‘Why is identity important today?’ asks Megan Robson, this year’s curator of ‘Primavera’, the Museum of Contemporary Art Australia’s (MCA) annual exhibition of artists under 35 years of age. As she notes in her catalogue essay, ‘identity politics has once again become a significant issue in public debate.’ For the artists in this exhibition, however, identity represents not an externally imposed categorisation but a framing of multivalent expressions of self, notched by the currents of history.
Hoda Afshar’s stunning 2-channel video work Remain (2018) returns narrative agency to men whose stories have been distorted, discarded and ignored. The work was shot on Manus Island and made collaboratively with seven refugees who remain trapped in Australian immigration detention. Kurdish writer Behrooz Boochani, who has been detained on Manus since 2013, served as a collaborating producer, acting as translator and facilitating access to shoot on the island.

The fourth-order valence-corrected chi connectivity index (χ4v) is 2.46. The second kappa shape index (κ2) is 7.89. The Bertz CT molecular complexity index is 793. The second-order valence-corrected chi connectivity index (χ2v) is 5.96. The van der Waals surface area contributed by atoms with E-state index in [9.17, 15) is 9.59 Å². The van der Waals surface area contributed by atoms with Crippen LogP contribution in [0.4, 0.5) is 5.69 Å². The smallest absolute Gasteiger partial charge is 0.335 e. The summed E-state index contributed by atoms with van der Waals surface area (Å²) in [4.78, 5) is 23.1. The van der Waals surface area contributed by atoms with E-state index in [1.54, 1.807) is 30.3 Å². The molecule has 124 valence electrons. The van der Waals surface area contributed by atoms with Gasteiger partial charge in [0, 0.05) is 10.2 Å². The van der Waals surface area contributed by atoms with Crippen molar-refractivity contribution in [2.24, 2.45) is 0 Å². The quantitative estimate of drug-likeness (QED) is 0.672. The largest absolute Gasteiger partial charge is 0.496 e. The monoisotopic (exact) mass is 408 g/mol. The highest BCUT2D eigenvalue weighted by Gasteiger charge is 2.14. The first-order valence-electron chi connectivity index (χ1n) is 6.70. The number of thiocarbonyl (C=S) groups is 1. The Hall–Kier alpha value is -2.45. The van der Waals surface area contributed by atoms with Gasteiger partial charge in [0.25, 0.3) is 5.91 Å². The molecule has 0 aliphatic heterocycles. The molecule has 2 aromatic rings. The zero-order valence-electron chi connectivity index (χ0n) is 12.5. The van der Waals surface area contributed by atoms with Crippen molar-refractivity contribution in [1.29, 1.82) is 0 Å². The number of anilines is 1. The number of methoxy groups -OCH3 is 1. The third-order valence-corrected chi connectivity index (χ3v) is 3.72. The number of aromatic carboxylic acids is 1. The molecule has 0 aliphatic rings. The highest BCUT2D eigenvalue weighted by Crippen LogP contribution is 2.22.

Remain is a tender and powerful portrait. The camera lingers on their faces and bodies as they walk through the dense jungle, describing the terror and tedium of their existence on the island. A series of choreographed actions – reenacting the pieta in the crystal clear shallows, Boochani cradling a gutted fish – punctuate the work. The hopelessness of their indefinite situation hangs in the air like humidity.